λ 5 λ 1 Z 2 Z 3 and z 5,1 y 5,1 . (3.18)

We divide the discussion of case 3.2 into the following two cases according to (3.18).

Case 3.2.1. λ 5 λ 1 Z 2 ;

Case 3.2.2. λ 5 λ 1 Z 3 .

i) In Case 3.2.1, we consider the above remainder differences λ 4 λ 1 , λ 5 λ 4 , λ 4 λ 2 , λ 4 λ 3 . Firstly,

λ 5 λ 4 cannot belong to the set (or small box) Z 1 . (3.19)

The reason is as follows.

If λ 5 λ 4 Z 1 , then, it follows that

λ 4 λ 2 = ( λ 5 λ 2 ) ( λ 5 λ 4 ) Z 1 Z 1 , λ 4 λ 3 = ( λ 5 λ 3 ) ( λ 5 λ 4 ) Z 1 Z 1

and Proposition 2.4, we have

λ 4 λ 2 , λ 4 λ 3 Z 2 Z 3 (3.20)

and

z 4,2 y 4,2 , z 4,3 y 4,3 . (3.21)

This is impossible. Otherwise, If λ 4 λ 2 Z 2 , then, from λ 4 λ 3 = ( λ 4 λ 2 ) ( λ 3 λ 2 ) Z 2 Z 2 , (3.21) and Proposition 2.2(iv), we have y 4,3 , z 4,3 , which contradicts Proposition 2.3(d) (e).

Similarly, we have λ 4 λ 3 Z 2 , λ 4 λ 2 , λ 4 λ 3 Z 3 .

Secondly, for the similar discussion, we have the following facts that:

λ 4 λ 3 cannot belong to the set (or small box) Z 1 ; (3.22)

λ 4 λ 2 cannot belong to the set (or small box) Z 1 . (3.23)

Hence

λ 4 λ 1 , λ 5 λ 4 , λ 4 λ 2 , λ 4 λ 3 Z 2 Z 3 . (3.24)

The well-known pigeon hole principle, there are at least two differences in (3.24) that belong to the same set Z 2 or Z 3 . This is impossible.

Claim 3.1 Any three differences of (3.24) can not belong to the same set Z 3 .

Claim 3.1 can be checked directly. For example, if λ 4 λ 1 , λ 5 λ 4 , λ 4 λ 2 Z 3 , then, from

λ 2 λ 1 = ( λ 4 λ 1 ) ( λ 4 λ 2 ) Z 3 Z 3 , λ 5 λ 2 = ( λ 5 λ 4 ) + ( λ 4 λ 2 ) Z 3 + Z 3 ,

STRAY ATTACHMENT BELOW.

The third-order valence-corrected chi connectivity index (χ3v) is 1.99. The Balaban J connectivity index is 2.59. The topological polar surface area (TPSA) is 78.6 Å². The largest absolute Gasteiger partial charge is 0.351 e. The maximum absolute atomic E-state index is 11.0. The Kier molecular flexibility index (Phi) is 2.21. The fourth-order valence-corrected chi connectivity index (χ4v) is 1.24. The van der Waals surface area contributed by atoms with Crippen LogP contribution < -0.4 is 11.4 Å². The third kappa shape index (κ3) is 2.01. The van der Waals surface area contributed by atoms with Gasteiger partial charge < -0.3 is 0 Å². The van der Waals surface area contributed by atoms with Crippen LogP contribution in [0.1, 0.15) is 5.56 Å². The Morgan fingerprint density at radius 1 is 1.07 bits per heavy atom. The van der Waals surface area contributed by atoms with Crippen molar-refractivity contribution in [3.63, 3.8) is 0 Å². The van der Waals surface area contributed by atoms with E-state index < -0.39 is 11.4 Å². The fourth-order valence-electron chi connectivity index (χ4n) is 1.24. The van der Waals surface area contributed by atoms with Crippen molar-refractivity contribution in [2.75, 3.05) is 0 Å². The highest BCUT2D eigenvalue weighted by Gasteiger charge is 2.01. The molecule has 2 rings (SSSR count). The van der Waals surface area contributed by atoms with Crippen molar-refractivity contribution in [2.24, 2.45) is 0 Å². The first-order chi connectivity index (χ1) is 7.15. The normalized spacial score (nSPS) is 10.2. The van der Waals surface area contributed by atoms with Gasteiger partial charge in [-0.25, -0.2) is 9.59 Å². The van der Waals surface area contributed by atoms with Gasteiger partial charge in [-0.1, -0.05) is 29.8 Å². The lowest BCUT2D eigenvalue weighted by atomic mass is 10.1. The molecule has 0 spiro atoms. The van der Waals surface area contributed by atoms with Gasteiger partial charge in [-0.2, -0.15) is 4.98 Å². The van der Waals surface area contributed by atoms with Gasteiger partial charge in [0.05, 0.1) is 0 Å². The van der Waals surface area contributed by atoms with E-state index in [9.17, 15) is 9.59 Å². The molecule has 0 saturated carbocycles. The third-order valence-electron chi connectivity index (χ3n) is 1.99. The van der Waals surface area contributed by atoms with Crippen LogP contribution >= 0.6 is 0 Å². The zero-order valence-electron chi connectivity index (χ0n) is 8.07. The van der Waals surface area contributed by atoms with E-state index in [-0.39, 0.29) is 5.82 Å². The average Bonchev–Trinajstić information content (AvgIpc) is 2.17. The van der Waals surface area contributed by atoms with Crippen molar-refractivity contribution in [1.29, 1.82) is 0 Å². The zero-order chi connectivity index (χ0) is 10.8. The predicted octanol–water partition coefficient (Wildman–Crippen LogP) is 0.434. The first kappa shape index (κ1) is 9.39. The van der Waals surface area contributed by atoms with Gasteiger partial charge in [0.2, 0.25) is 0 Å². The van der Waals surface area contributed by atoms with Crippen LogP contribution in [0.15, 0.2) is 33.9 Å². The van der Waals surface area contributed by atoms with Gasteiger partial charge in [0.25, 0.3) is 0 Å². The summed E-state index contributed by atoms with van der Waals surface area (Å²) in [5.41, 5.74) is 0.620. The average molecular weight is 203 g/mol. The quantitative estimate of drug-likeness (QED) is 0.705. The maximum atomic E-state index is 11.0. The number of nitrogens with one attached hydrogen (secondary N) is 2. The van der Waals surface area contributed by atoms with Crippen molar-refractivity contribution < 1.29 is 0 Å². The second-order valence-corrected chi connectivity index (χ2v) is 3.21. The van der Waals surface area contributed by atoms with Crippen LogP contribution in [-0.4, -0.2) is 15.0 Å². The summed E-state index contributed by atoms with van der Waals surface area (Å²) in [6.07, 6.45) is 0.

λ 5 λ 1 = ( λ 5 λ 4 ) + ( λ 4 λ 1 ) Z 3 + Z 3 and Proposition 2.2(v), we have

z 2,1 , z 5,2 , z 5,1 . (3.25)

Since λ 5 λ 1 = ( λ 5 λ 2 ) + ( λ 2 λ 1 ) Z 1 + Z 1 , hence, by applying Proposition 2.4, this shows that

z 5,1 y 5,1 . (3.26)

From (3.25) and (3.26), we have y 5,1 , z 5,1 , which contradicts Proposition 2.3(d) (e).

Claim 3.2 Any two differences of (3.24) can not belong to the same set Z 2 .

Claim 3.2 can be checked directly. For example, if λ 4 λ 3 , λ 4 λ 2 Z 2 , then, from

λ 3 λ 2 = ( λ 4 λ 2 ) ( λ 4 λ 3 ) Z 2 Z 2 , λ 4 λ 2 = ( λ 4 λ 3 ) + ( λ 3 λ 2 ) Z 2 + Z 2 ,

λ 4 λ 3 = ( λ 4 λ 2 ) ( λ 3 λ 2 ) Z 2 Z 2 and Proposition 2.2(iv), we have

y 3,2 , y 4,2 , y 4,3 . (3.27)

Since λ 3 λ 2 = ( λ 4 λ 2 ) ( λ 4 λ 3 ) Z 3 + Z 3 , hence, by applying Proposition 2.2(v), this shows that

z 3,2 . (3.28)

From (3.27) and (3.28), we have y 3,2 , z 3,2 , which contradicts Proposition 2.3(d) (e).

According to the above discussion, λ 5 λ 1 Z 2 , this completes the proof of Case 3.2.1.